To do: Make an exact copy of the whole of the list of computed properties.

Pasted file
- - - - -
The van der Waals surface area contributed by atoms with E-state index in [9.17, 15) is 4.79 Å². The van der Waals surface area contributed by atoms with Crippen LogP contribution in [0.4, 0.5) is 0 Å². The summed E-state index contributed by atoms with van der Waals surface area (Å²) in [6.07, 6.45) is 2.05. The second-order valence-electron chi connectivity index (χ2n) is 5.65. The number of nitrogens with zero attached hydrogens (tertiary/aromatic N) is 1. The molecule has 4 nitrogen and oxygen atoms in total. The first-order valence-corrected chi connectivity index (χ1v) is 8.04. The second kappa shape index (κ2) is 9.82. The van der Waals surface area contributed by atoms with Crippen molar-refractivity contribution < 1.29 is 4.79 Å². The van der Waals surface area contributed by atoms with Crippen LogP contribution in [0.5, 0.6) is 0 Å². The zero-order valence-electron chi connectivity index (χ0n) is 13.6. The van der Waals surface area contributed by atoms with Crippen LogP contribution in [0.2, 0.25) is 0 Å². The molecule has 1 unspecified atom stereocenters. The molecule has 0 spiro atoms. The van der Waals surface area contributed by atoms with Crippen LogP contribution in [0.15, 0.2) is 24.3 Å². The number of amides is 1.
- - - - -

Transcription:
The van der Waals surface area contributed by atoms with E-state index in [9.17, 15) is 4.79 Å². The van der Waals surface area contributed by atoms with Crippen LogP contribution in [0.4, 0.5) is 0 Å². The summed E-state index contributed by atoms with van der Waals surface area (Å²) in [6.07, 6.45) is 2.05. The second-order valence-electron chi connectivity index (χ2n) is 5.65. The number of nitrogens with zero attached hydrogens (tertiary/aromatic N) is 1. The molecule has 4 nitrogen and oxygen atoms in total. The first-order valence-corrected chi connectivity index (χ1v) is 8.04. The second kappa shape index (κ2) is 9.82. The van der Waals surface area contributed by atoms with Crippen molar-refractivity contribution < 1.29 is 4.79 Å². The van der Waals surface area contributed by atoms with Crippen LogP contribution in [0.5, 0.6) is 0 Å². The zero-order valence-electron chi connectivity index (χ0n) is 13.6. The van der Waals surface area contributed by atoms with Crippen LogP contribution in [0.2, 0.25) is 0 Å². The molecule has 1 unspecified atom stereocenters. The molecule has 0 spiro atoms. The van der Waals surface area contributed by atoms with Crippen LogP contribution in [0.15, 0.2) is 24.3 Å². The number of amides is 1.